Be aware that some problems are intractable and vague and courses that put everything in PowerPoint and neat packages are at times suspect. In your future career as a doctor, lawyer, government employee, or researcher, you will come upon problems that cannot be neatly solved or solved at all.
10) A current buzzword is "metacognition." What that means is knowing about knowing, or knowledge about when and how to use particular strategies for learning or for problem solving. Thus, when writing a paper or pursuing a lab experiment or social science project, think about what you know, what you need to know, what you can't know and how to use that mix to solve intellectually challenging problems and paradoxes.
11) Take courses that stress integrative learning, that enable you to understand material beyond one course, and to transfer what you have learned in one area to another area.
If your course in Russian literature enables you to better understand Putin's aspirations and follies, you would be integrating your learning. Another example is reading di Lampedusa's masterwork, The Leopard, not only for its literary value but to better understand Italian and Sicilian history, politics, and class divisions as well as continuing economic tensions between Northern and Southern Italy. Using psychology, including psychoanalyses, to understand literary characters and their authors is another example of integrative learning. By combining science and economics, integrative learning can also help us understand the effects of climate change on future generations.
12) Take courses where the professor can put material in context, reference other fields, and has some knowledge of the world beyond the classroom. Reading the New York Times in print or on the internet is one way for you to keep up with the world at large, including environmental and sustainability issues that affect us all, as well as how our government functions and how we can change it.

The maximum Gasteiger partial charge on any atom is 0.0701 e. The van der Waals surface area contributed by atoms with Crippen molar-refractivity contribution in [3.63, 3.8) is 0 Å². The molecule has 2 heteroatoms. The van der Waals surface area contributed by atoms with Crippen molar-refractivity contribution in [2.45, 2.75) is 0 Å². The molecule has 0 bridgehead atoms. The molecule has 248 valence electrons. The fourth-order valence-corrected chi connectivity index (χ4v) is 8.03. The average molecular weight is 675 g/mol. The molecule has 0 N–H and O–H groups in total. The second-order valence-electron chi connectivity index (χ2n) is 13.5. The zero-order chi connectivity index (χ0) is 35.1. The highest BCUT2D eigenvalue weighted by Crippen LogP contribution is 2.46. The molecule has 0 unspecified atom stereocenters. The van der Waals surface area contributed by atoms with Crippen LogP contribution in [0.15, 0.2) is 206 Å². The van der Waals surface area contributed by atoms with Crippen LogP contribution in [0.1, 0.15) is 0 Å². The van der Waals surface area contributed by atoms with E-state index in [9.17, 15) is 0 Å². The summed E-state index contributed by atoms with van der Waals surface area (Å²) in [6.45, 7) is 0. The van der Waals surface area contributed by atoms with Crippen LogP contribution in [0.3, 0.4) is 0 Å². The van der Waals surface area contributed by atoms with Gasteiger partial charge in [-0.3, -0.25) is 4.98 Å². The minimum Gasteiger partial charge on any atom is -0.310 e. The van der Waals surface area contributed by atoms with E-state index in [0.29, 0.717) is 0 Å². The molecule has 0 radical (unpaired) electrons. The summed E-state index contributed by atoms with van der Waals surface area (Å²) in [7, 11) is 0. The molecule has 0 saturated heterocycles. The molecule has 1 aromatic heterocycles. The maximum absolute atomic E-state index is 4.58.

Follow international news and have a map of the world or a globe in your room and relate what you learn and read to specific places.
13) Take courses that help make you aware of ethical and moral issues. You are preparing yourself for life and such awareness will not only make you a better citizen, family member, and employee but a better member of the campus community.
14) Learn to think about the experiential implications of what you are learning and how solving academic problems can carry over into other aspects of life. Conversely, find internships and campus activities that give you an experiential base for what you are learning. Depending on your field, this could take the form of working in a lab, as a museum guide (docent), for a university publication or on the campus newspaper. Find summer internships and positions that enable you to integrate your knowledge with your experience.